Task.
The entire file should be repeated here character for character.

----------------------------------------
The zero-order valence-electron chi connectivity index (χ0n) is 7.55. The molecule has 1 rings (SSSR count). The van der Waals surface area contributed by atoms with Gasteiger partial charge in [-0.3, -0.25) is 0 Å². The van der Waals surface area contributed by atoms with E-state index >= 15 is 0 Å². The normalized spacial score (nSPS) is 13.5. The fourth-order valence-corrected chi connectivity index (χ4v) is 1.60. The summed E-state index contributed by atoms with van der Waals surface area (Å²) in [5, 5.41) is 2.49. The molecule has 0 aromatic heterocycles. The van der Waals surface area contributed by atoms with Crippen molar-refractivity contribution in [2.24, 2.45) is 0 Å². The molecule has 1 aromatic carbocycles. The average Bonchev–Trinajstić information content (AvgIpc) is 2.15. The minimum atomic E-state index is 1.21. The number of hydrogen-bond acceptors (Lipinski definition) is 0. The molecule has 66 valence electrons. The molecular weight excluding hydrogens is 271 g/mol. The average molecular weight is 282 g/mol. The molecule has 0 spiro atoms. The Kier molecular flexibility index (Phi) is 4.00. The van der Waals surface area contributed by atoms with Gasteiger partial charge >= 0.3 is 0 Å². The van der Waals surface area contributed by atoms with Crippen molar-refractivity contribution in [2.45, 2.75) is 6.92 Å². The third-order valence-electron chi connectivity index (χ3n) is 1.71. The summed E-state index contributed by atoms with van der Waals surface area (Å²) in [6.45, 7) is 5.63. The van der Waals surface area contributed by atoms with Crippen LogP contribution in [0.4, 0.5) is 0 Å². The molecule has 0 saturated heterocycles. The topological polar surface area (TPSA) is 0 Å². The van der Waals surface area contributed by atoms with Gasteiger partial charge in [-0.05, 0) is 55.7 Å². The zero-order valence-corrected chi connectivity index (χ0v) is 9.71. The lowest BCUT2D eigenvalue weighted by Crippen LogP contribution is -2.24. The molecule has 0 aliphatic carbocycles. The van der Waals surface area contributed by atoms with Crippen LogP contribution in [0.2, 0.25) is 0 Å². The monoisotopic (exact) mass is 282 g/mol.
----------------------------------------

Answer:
The zero-order valence-electron chi connectivity index (χ0n) is 7.55. The molecule has 1 rings (SSSR count). The van der Waals surface area contributed by atoms with Gasteiger partial charge in [-0.3, -0.25) is 0 Å². The van der Waals surface area contributed by atoms with E-state index >= 15 is 0 Å². The normalized spacial score (nSPS) is 13.5. The fourth-order valence-corrected chi connectivity index (χ4v) is 1.60. The summed E-state index contributed by atoms with van der Waals surface area (Å²) in [5, 5.41) is 2.49. The molecule has 0 aromatic heterocycles. The van der Waals surface area contributed by atoms with Crippen molar-refractivity contribution in [2.24, 2.45) is 0 Å². The molecule has 1 aromatic carbocycles. The average Bonchev–Trinajstić information content (AvgIpc) is 2.15. The minimum atomic E-state index is 1.21. The number of hydrogen-bond acceptors (Lipinski definition) is 0. The molecule has 66 valence electrons. The molecular weight excluding hydrogens is 271 g/mol. The average molecular weight is 282 g/mol. The molecule has 0 spiro atoms. The Kier molecular flexibility index (Phi) is 4.00. The van der Waals surface area contributed by atoms with Gasteiger partial charge >= 0.3 is 0 Å². The van der Waals surface area contributed by atoms with Crippen molar-refractivity contribution in [2.45, 2.75) is 6.92 Å². The third-order valence-electron chi connectivity index (χ3n) is 1.71. The summed E-state index contributed by atoms with van der Waals surface area (Å²) in [6.45, 7) is 5.63. The van der Waals surface area contributed by atoms with Crippen LogP contribution in [0.4, 0.5) is 0 Å². The molecule has 0 saturated heterocycles. The topological polar surface area (TPSA) is 0 Å². The van der Waals surface area contributed by atoms with Gasteiger partial charge in [-0.05, 0) is 55.7 Å². The zero-order valence-corrected chi connectivity index (χ0v) is 9.71. The lowest BCUT2D eigenvalue weighted by Crippen LogP contribution is -2.24. The molecule has 0 aliphatic carbocycles. The van der Waals surface area contributed by atoms with Crippen LogP contribution in [0.2, 0.25) is 0 Å². The monoisotopic (exact) mass is 282 g/mol.